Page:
Guest editorial: Consider the effects of dyslexia on self-esteem | ParkRecord.com

Guest editorial: Consider the effects of dyslexia on self-esteem

Alex Hall, University of Utah student

As a recent graduate of Park City High School and a junior at the U of U, I recently read a letter to the editor by Mr. Bruce Margolis, a fellow dyslexic who, in his title, demonized the practice of public school screening for learning disabilities.

He showed his general disdain for students receiving assistance from public schools by referring to them as "clever, grant-sucking educational parasites." Had it not been for this phrase I would have quickly forgotten his braggadocios autobiography of triumph over his "battle" with dyslexia, but name-calling is something that hits home for me. In rebuttal to Mr. Margolis, I would like to touch on the effects of severe dyslexia on self-esteem and the importance of early detection.

I have become very close friends with a handful of other dyslexics. Our times of diagnosis range from kindergarten to midway through high school. Some took advantage of accommodations and some were too proud to. Although our experiences with combatting dyslexia are very different, more than once were we all called names because of our disability. I remember my first day at a new school in 5th grade, when my teacher called on me to read to the class. Halfway through the first paragraph the teacher interjected. He said, "Stop. Someone else, please?" As he sent me out of the room, he said, "When you learn to read, you may come back to my class." I assure you, Mr. Margolis, in that moment, I wanted nothing more than a "normal" brain. I practiced reading, but very little ever changed.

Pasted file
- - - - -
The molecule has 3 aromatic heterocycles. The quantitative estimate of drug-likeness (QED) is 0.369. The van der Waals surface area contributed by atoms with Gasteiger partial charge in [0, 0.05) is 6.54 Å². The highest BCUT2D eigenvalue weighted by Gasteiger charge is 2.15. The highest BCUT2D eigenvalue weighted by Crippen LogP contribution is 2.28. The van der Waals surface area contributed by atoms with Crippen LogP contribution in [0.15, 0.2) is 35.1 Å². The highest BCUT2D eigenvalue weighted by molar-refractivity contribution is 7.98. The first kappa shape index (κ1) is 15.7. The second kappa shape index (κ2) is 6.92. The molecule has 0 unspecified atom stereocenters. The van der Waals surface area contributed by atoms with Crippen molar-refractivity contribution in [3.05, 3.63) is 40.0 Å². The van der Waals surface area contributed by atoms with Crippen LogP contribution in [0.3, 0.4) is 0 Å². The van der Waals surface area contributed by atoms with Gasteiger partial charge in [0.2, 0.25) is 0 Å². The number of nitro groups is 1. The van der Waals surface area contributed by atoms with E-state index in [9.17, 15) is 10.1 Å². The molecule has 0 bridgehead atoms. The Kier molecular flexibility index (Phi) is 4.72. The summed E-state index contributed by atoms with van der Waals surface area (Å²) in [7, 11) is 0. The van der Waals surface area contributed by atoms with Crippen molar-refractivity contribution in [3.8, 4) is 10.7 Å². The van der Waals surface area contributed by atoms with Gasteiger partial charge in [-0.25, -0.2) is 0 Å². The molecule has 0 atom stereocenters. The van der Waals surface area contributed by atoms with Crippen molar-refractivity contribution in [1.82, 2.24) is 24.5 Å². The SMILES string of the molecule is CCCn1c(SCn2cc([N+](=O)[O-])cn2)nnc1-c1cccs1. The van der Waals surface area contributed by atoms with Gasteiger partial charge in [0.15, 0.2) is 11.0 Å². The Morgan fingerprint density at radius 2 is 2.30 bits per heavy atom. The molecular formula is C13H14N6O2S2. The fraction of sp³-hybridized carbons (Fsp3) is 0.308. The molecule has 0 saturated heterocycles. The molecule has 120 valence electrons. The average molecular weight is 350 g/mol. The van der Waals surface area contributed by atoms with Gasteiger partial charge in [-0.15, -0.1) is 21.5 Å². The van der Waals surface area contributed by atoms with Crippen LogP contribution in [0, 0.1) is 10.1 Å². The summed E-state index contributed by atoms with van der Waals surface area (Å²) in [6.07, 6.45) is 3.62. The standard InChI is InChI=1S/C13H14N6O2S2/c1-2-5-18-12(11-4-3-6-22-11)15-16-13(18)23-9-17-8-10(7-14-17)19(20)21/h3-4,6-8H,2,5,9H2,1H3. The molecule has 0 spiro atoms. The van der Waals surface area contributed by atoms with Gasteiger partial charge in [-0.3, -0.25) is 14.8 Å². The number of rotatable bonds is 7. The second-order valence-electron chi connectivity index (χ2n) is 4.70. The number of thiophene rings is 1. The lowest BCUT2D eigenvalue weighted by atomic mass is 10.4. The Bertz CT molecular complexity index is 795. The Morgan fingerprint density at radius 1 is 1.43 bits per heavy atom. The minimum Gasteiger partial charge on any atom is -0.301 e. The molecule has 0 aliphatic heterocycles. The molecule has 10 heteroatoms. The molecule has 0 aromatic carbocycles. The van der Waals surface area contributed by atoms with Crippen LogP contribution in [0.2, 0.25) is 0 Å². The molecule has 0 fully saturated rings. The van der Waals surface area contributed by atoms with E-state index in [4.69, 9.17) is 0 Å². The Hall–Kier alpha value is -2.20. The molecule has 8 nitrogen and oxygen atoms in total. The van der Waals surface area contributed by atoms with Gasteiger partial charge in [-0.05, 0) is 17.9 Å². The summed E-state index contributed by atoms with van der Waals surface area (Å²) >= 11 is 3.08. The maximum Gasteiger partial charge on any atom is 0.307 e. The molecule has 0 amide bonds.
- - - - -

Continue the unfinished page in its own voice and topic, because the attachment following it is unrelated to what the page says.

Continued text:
Fortunately, my parents were financially able to have me tested for dyslexia at a young age and took the appropriate actions. These actions would not repair the self-hatred and embarrassment caused by the years before diagnosis; the same feelings that many, less fortunate, undiagnosed students carry with them throughout their educational career. My parents understood the humiliation that comes along with dyslexia and they presented me with a list similar to what you had provided in your article. A list of high achievers with dyslexia such as Einstein, Sir Richard Branson, Edison, Leonardo da Vinci, Alexander Graham Bell etc. As a child, this gave me a sense of hope and pride. It made me realize that dyslexics have an incredible gift but only a select few can make it through school and higher education before their confidence crumbles. I wonder how many brilliant minds has the world missed out on because their confidence was destroyed before they had an opportunity to do anything significant?

A common statistic is the alarming numbers of inmates in our nation’s penitentiaries with learning disabilities. According the National Institute for Health, about 15 percent of the United States population has some form of a learning disability. If you compare that to Dr. Harlow’s study published in 2003, many people are shocked to learn that 66 percent of inmates have learning disabilities. Most inmates grew up in the lower class and did not have the financial or social resources to be tested for learning disabilities. Confidence reduction at a young age results in children acting out and, later in life, can lead to criminal activity.

I ask that anyone subscribing to Mr. Margolis’ philosophy consider this: The average cost of a single inmate, per year, is $31,286 of taxpayer money. I am willing to bet that early screening of our youth will cost a fraction of that, and will keep them out of the criminal system. So, if not for the happiness and wellbeing of the American youth, support early screening for you wallet, Mr. Margolis.